Cary, N.C. — More than 10 years after Janet Danahey was sentenced to life in prison for admitting she caused the deaths of four people by setting a prank fire at an apartment complex in Greensboro, she's asking Gov. Bev Perdue to be let out of prison early.
Danahey, now 33, and her lawyers filed a request for clemency last week, saying she had no intention of hurting anyone when she set fire to a couch outside the Campus Walk Apartments on Feb. 15, 2002.
One of the four killed that night in 2002 was Elizabeth Harris, a Cary resident who was attending college at UNC-Greensboro at the time of the fire. Her father, Bob Harris, said Friday that the wounds from his daughter's death are still fresh.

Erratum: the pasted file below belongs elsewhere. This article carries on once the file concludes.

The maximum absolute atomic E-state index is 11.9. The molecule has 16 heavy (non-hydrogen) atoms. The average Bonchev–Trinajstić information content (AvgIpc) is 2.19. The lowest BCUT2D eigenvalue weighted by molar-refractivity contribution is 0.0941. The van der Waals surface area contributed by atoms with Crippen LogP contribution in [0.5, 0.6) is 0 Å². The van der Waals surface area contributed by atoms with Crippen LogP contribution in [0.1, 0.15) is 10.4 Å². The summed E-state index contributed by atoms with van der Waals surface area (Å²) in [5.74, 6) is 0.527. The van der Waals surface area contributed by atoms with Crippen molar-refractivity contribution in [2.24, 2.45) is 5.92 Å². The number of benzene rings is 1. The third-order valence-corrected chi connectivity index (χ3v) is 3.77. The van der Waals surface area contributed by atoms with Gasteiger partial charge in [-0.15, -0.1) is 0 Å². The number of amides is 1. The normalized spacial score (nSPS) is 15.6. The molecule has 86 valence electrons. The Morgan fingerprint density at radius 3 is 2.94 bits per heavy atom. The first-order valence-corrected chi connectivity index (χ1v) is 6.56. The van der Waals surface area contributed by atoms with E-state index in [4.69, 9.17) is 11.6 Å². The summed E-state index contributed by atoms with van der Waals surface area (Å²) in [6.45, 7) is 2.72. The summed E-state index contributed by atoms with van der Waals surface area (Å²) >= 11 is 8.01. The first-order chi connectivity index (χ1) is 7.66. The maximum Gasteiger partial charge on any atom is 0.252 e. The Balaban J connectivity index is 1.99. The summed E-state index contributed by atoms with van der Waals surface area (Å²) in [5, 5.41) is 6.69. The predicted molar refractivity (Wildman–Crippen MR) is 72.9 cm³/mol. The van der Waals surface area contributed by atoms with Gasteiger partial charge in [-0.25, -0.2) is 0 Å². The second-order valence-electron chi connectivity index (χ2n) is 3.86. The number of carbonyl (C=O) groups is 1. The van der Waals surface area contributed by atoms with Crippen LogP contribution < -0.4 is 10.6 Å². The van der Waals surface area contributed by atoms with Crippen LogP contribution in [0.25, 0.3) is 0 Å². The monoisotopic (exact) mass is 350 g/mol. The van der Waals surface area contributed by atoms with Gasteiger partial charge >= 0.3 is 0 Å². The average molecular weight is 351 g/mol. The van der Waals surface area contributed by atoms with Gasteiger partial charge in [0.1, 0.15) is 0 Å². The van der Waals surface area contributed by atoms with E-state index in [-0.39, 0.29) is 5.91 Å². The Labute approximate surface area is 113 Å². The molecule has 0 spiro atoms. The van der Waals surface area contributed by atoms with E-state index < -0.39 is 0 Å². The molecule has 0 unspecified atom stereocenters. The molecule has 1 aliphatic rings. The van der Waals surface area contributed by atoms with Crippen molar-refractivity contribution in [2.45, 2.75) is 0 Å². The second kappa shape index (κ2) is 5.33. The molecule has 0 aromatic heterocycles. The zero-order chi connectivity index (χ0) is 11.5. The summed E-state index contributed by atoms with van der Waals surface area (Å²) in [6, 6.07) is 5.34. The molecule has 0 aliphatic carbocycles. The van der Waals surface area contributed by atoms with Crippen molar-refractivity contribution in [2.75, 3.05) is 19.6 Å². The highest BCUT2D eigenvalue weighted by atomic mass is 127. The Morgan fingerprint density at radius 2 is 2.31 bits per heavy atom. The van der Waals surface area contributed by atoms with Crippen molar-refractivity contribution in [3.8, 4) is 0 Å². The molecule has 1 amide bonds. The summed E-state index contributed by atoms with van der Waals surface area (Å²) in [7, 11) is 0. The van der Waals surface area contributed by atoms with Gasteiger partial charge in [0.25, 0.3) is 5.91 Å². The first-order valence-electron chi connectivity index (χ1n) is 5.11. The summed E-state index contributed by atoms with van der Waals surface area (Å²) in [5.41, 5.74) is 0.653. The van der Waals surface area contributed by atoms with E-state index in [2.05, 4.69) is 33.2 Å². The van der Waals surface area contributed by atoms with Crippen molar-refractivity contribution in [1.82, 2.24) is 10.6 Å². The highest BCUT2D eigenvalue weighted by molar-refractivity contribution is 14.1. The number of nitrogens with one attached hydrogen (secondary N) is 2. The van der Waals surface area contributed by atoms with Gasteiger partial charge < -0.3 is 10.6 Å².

"People talk about getting a punch in the stomach when they hear bad news, getting their heart ripped out. Those aren't adequate to describe the wrenching inside," he said.
Following Elizabeth's death and Janet Danahey's trial, Bob Harris visited Danahey in prison. Harris said Danahey was trembling when she admitted what she did and asked for his forgiveness.
"I had to know," he said of the decision to visit Danahey. "That's what I needed to hear."
Harris said being able to hear Danahey's confession is one reason he now supports her request for clemency from the governor.
"I feel she has a lot of positive to give to society," he said.
To show his support, Harris even wrote a letter to the governor explaining why Danahey should be released early.
Several high profile names are listed on the clemency petitions as supporting Danahey, including UNC System President Tom Ross. On Friday, however, a representative from Ross' office called the fact that his name was on the list "erroneous."
There is no timetable for a decision from Perdue on the petition.